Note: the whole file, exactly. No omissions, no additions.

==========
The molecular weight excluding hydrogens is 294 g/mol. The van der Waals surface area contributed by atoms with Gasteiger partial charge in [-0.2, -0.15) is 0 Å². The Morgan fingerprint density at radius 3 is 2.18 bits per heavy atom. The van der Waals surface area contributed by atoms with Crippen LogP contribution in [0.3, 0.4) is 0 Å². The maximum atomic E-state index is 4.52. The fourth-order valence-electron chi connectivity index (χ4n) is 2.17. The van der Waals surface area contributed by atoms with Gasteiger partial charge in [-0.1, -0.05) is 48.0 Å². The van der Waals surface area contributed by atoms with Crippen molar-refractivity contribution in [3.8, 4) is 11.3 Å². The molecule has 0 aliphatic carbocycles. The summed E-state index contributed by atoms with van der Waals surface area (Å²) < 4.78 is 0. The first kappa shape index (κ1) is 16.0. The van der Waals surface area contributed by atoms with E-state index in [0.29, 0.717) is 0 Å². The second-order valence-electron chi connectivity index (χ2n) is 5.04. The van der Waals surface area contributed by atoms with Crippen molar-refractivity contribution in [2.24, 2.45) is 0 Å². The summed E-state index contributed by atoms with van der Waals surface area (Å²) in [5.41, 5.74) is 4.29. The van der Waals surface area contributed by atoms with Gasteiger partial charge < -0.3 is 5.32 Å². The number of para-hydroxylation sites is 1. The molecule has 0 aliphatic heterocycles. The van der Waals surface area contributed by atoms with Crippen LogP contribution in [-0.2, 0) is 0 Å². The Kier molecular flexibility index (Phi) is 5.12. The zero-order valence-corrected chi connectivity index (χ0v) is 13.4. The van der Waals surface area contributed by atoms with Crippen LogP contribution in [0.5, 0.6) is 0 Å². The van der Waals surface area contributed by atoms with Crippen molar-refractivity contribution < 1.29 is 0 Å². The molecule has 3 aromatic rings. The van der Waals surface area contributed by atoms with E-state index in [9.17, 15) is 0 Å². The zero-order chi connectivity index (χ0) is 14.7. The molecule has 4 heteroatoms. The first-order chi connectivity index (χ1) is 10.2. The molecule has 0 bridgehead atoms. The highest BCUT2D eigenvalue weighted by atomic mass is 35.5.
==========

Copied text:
The molecular weight excluding hydrogens is 294 g/mol. The van der Waals surface area contributed by atoms with Gasteiger partial charge in [-0.2, -0.15) is 0 Å². The Morgan fingerprint density at radius 3 is 2.18 bits per heavy atom. The van der Waals surface area contributed by atoms with Crippen LogP contribution in [0.3, 0.4) is 0 Å². The maximum atomic E-state index is 4.52. The fourth-order valence-electron chi connectivity index (χ4n) is 2.17. The van der Waals surface area contributed by atoms with Gasteiger partial charge in [-0.1, -0.05) is 48.0 Å². The van der Waals surface area contributed by atoms with Crippen molar-refractivity contribution in [3.8, 4) is 11.3 Å². The molecule has 0 aliphatic carbocycles. The summed E-state index contributed by atoms with van der Waals surface area (Å²) < 4.78 is 0. The first kappa shape index (κ1) is 16.0. The van der Waals surface area contributed by atoms with E-state index in [0.29, 0.717) is 0 Å². The second-order valence-electron chi connectivity index (χ2n) is 5.04. The van der Waals surface area contributed by atoms with Crippen molar-refractivity contribution in [2.24, 2.45) is 0 Å². The summed E-state index contributed by atoms with van der Waals surface area (Å²) in [5.41, 5.74) is 4.29. The van der Waals surface area contributed by atoms with Gasteiger partial charge < -0.3 is 5.32 Å². The number of para-hydroxylation sites is 1. The molecule has 0 aliphatic heterocycles. The van der Waals surface area contributed by atoms with Crippen LogP contribution in [-0.2, 0) is 0 Å². The Kier molecular flexibility index (Phi) is 5.12. The zero-order valence-corrected chi connectivity index (χ0v) is 13.4. The van der Waals surface area contributed by atoms with Crippen LogP contribution in [0.5, 0.6) is 0 Å². The van der Waals surface area contributed by atoms with Crippen molar-refractivity contribution < 1.29 is 0 Å². The molecule has 3 aromatic rings. The van der Waals surface area contributed by atoms with E-state index in [9.17, 15) is 0 Å². The zero-order chi connectivity index (χ0) is 14.7. The molecule has 4 heteroatoms. The first-order chi connectivity index (χ1) is 10.2. The molecule has 0 bridgehead atoms. The highest BCUT2D eigenvalue weighted by atomic mass is 35.5.